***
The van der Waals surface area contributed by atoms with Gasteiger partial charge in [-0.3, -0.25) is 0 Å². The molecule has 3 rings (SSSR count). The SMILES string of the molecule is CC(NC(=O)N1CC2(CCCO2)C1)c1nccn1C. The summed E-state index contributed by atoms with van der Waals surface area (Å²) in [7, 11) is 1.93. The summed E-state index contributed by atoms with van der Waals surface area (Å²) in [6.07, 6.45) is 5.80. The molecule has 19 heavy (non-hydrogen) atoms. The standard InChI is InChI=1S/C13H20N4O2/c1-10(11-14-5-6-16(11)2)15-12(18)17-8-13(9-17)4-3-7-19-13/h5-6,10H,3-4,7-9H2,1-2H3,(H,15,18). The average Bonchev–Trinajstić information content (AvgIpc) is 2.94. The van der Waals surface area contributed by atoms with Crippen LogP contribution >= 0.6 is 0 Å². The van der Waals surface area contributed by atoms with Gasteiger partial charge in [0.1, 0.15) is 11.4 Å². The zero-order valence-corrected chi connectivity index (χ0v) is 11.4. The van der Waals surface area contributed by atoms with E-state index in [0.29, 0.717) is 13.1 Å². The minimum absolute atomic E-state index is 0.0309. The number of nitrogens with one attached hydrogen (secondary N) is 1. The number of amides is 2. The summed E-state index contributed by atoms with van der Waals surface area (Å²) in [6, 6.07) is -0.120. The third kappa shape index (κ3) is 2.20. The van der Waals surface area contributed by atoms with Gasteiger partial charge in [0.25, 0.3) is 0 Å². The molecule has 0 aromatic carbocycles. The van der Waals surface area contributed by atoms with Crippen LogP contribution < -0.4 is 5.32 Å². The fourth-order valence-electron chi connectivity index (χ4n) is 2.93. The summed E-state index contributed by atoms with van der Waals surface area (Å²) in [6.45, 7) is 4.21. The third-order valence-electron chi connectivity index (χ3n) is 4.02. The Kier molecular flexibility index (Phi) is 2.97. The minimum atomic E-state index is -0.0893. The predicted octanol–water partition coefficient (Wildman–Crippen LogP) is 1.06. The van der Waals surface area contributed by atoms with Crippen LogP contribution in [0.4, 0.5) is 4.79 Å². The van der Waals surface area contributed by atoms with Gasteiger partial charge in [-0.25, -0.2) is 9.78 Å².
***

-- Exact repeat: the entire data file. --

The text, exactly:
The van der Waals surface area contributed by atoms with Gasteiger partial charge in [-0.3, -0.25) is 0 Å². The molecule has 3 rings (SSSR count). The SMILES string of the molecule is CC(NC(=O)N1CC2(CCCO2)C1)c1nccn1C. The summed E-state index contributed by atoms with van der Waals surface area (Å²) in [7, 11) is 1.93. The summed E-state index contributed by atoms with van der Waals surface area (Å²) in [6.07, 6.45) is 5.80. The molecule has 19 heavy (non-hydrogen) atoms. The standard InChI is InChI=1S/C13H20N4O2/c1-10(11-14-5-6-16(11)2)15-12(18)17-8-13(9-17)4-3-7-19-13/h5-6,10H,3-4,7-9H2,1-2H3,(H,15,18). The average Bonchev–Trinajstić information content (AvgIpc) is 2.94. The van der Waals surface area contributed by atoms with Crippen LogP contribution >= 0.6 is 0 Å². The van der Waals surface area contributed by atoms with Gasteiger partial charge in [0.1, 0.15) is 11.4 Å². The zero-order valence-corrected chi connectivity index (χ0v) is 11.4. The van der Waals surface area contributed by atoms with E-state index in [0.29, 0.717) is 13.1 Å². The minimum absolute atomic E-state index is 0.0309. The number of nitrogens with one attached hydrogen (secondary N) is 1. The number of amides is 2. The summed E-state index contributed by atoms with van der Waals surface area (Å²) in [6, 6.07) is -0.120. The third kappa shape index (κ3) is 2.20. The van der Waals surface area contributed by atoms with Gasteiger partial charge in [0.25, 0.3) is 0 Å². The molecule has 0 aromatic carbocycles. The van der Waals surface area contributed by atoms with Crippen LogP contribution < -0.4 is 5.32 Å². The fourth-order valence-electron chi connectivity index (χ4n) is 2.93. The summed E-state index contributed by atoms with van der Waals surface area (Å²) in [6.45, 7) is 4.21. The third-order valence-electron chi connectivity index (χ3n) is 4.02. The Kier molecular flexibility index (Phi) is 2.97. The minimum atomic E-state index is -0.0893. The predicted octanol–water partition coefficient (Wildman–Crippen LogP) is 1.06. The van der Waals surface area contributed by atoms with Crippen LogP contribution in [0.4, 0.5) is 4.79 Å². The van der Waals surface area contributed by atoms with Gasteiger partial charge in [-0.25, -0.2) is 9.78 Å².